Suu Kyi’s promise to attend court does not add up

Suu Kyi’s promise to attend court does not add up

In an unexpected twist, Aung San Suu Kyi last month confirmed that she will personally travel to The Hague in December to answer the suit brought against Myanmar by The Gambia at the International Court of Justice (ICJ) over the Rohingya genocide. And apparently this has been decided in agreement with the military in Myanmar, which controls foreign affairs and security and which carried out the “clearing operations” that the state of Myanmar stands accused of.

This is a baffling but welcome state of affairs. In presenting herself before the court, Suu Kyi is implicitly acknowledging the legitimacy of the judicial proceedings against her country. It says that she believes there is such a thing as international law, and that the ICJ has jurisdiction to adjudicate over questions of international law as they apply to Myanmar.

The reason why this was unexpected is because the case filed against Myanmar is exploring uncharted territory. It may transpire that the ICJ, just as much as any of the other courts of international law, is quite limited in its capacity. Normally, the penalty for failing to cooperate is not so much judicial in any meaningful sense, but political: States that do not engage with the organs of international law would expect to be shunned and marginalized by the international community. But, in a world where the norms of international law have been hollowed out by the lack of moral support and leadership from the US, and where China is happily expanding its sphere of influence and patronage by being scrupulously amoral on issues of international law, this would be much less of a concern.

Those who orchestrated the genocide against the Rohingya in Myanmar would reasonably expect to be shielded from consequences before the ICJ, as well as the International Criminal Court, UN bodies and anyone else who tries to hold them to account, by the Myanmar state, which in turn would be protected from geopolitical consequences by its new patron, Beijing. And yet Suu Kyi, herself personally accused of enabling and defending those who organized and perpetrated the atrocities against the Rohingya, is unilaterally volunteering to appear before the ICJ. Why?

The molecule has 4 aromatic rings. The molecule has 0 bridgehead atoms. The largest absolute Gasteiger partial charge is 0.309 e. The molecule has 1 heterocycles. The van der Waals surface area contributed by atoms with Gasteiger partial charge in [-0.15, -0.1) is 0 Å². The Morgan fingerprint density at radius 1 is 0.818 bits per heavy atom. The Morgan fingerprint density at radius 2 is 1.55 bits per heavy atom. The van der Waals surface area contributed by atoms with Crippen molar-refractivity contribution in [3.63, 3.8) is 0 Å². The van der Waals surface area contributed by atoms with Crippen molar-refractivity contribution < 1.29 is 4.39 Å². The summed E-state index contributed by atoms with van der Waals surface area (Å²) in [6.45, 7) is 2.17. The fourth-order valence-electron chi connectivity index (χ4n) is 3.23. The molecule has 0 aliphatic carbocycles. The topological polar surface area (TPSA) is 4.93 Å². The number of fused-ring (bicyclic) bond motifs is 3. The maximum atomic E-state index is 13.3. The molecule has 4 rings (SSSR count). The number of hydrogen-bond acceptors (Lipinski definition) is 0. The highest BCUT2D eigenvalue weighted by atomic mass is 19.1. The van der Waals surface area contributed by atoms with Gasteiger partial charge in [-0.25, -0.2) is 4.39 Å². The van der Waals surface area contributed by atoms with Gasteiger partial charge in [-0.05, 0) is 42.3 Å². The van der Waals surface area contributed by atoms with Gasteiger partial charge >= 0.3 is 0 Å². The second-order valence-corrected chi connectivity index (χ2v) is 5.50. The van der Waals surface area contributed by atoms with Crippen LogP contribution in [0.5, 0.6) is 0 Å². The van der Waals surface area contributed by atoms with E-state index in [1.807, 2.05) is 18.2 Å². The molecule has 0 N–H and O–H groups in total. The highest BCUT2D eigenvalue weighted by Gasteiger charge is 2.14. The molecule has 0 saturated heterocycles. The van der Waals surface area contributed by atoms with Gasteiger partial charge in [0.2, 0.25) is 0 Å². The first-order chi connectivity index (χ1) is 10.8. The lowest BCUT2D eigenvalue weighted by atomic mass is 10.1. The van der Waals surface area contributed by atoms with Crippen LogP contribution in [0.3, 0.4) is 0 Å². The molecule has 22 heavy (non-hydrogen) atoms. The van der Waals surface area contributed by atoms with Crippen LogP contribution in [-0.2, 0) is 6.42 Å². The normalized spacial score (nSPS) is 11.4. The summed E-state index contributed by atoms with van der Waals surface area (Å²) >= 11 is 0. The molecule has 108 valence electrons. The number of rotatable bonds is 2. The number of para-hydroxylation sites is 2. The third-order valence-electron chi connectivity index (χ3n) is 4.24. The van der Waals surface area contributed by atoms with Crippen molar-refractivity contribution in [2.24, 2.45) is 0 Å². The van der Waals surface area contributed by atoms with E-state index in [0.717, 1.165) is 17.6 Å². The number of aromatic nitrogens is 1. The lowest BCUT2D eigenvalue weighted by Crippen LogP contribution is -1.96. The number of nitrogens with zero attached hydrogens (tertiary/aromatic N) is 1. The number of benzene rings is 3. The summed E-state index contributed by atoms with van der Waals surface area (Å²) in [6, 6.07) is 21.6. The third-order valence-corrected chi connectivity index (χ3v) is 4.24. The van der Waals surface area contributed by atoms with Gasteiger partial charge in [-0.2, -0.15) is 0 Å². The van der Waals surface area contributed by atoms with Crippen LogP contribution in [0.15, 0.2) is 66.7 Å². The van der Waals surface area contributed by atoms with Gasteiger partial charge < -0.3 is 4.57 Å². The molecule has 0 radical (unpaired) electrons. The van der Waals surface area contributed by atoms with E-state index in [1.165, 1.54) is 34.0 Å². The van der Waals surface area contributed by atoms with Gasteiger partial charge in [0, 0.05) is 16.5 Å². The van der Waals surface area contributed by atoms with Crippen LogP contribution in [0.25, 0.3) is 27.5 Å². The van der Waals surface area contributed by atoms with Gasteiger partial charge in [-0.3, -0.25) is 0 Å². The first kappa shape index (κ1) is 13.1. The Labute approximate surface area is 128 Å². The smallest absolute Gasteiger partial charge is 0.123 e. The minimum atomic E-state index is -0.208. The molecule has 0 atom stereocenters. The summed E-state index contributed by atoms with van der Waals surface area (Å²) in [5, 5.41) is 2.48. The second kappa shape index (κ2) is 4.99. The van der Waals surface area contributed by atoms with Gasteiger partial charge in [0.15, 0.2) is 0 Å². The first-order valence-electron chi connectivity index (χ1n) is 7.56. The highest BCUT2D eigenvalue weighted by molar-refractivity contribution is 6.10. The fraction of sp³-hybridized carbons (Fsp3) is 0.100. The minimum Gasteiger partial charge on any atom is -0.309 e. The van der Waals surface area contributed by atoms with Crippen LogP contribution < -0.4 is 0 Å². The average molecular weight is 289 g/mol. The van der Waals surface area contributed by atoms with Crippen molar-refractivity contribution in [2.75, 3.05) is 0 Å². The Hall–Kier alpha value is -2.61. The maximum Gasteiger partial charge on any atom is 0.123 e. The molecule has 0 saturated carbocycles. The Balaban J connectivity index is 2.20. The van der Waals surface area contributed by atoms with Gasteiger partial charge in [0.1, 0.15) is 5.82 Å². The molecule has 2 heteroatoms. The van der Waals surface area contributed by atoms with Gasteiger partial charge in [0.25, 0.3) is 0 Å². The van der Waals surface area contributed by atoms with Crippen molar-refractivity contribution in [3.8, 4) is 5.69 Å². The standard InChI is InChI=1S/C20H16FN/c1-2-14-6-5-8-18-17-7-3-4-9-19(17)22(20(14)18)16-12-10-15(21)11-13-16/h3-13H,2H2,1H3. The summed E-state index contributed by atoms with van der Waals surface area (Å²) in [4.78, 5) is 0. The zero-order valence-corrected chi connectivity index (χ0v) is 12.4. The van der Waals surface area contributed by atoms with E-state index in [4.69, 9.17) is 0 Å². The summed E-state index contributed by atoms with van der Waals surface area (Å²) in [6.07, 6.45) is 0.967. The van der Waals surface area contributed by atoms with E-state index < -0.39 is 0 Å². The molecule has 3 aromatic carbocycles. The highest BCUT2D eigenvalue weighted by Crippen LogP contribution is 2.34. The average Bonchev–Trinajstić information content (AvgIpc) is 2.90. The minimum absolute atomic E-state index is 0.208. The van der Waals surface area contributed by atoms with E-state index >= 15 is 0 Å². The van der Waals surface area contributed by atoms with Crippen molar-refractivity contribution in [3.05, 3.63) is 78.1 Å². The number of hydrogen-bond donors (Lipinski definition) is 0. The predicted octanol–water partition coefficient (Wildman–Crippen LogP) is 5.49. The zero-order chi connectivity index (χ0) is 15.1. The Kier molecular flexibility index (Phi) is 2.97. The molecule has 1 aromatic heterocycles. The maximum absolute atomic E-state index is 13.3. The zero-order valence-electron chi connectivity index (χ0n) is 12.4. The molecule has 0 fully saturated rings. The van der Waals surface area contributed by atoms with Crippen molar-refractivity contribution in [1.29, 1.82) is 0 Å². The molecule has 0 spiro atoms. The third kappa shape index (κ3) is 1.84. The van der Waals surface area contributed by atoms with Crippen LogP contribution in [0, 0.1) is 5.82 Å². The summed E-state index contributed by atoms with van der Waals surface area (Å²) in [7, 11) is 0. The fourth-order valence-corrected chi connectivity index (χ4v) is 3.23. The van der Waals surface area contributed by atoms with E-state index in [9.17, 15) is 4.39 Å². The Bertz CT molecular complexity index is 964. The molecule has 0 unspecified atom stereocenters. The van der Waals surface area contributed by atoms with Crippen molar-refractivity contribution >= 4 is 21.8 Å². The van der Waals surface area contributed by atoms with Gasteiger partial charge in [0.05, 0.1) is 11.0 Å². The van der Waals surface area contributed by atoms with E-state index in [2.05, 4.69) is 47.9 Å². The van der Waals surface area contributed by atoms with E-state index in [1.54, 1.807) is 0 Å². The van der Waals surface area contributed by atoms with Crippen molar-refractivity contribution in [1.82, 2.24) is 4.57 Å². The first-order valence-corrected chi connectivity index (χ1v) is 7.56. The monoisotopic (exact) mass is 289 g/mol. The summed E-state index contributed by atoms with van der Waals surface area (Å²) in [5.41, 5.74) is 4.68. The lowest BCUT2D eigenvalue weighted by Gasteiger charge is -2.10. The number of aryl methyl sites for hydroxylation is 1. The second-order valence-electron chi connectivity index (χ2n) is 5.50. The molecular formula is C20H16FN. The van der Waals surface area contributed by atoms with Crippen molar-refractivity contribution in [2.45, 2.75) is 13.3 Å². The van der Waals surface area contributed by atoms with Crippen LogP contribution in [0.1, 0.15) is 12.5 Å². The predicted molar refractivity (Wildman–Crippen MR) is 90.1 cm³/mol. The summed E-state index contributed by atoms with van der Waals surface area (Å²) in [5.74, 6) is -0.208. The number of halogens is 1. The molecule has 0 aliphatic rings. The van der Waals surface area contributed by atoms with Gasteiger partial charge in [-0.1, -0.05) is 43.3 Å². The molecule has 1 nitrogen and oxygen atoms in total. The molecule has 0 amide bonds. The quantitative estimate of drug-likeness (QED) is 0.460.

At least by some accounts, she seems to be genuinely unaware of exactly what has been happening with any of the minorities being persecuted

Dr. Azeem Ibrahim


At this moment in time, one can only speculate. Perhaps Suu Kyi is taking a leaf from the political playbook of her new friend, Viktor Orban, and the other insurgent populists around the world: Facts do not seem to matter anymore, but a brazen lie told loudly and confidently may yet count as the supreme act of political strength in the current moment in political history. And what better platform to grandstand your narrative than an international court that can only pass a judgment?

If that is the play, it is extremely risky and quite unlikely to succeed. The much more likely outcome is that Suu Kyi and Myanmar alike would utterly destroy any remaining shred of political capital they have on the international stage, rendering the country even more dependent on Chinese patronage. This would not be an ideal situation for a country that has spent most of its post-colonial history isolating itself from the world as a defiant statement of national sovereignty.

A more likely explanation has to do with some observations that have come out of Myanmar, from people who used to know Suu Kyi and worked with her when she was still an international pro-democracy icon: That she does not seem to be the person she used to be. This is not a glib statement about some ideological transformation, but rather a comment on her state of mind.

At least by some accounts, she seems to be genuinely unaware of exactly what has been happening with any of the minorities being persecuted, and she reacts with extreme frustration to any facts of the matter being presented to her, as if they were a malicious conspiracy theory targeted to undermine her country, and perhaps her personally. Many individuals I have spoken to who met her and brought up the issue of atrocities all say the same thing: That she explodes and goes into a fit of anger, saying that these are all fabricated allegations. She may actually believe that. I am not qualified to make any medical diagnoses, but that behavior is at least consistent with delusional paranoia and other early symptoms of dementia.

If that is the case, then she is being set up as the patsy for the genocide by the people who organized and carried out the genocide: The very military establishment that has been uncharacteristically keen for the nominal leader of their country to answer to a “foreign court.”

Either way, going only on what we know so far, the situation does not add up. The good news is that international law has been activated to respond to a genocide situation. This was not something we could still take for granted in the world we seem to live in, but at least for now that is something we can celebrate. As to where this will end up, that remains to be seen.

• Dr. Azeem Ibrahim is a Director at the Center for Global Policy and Chair of the Rohingya Legal Forum. Twitter: @AzeemIbrahim

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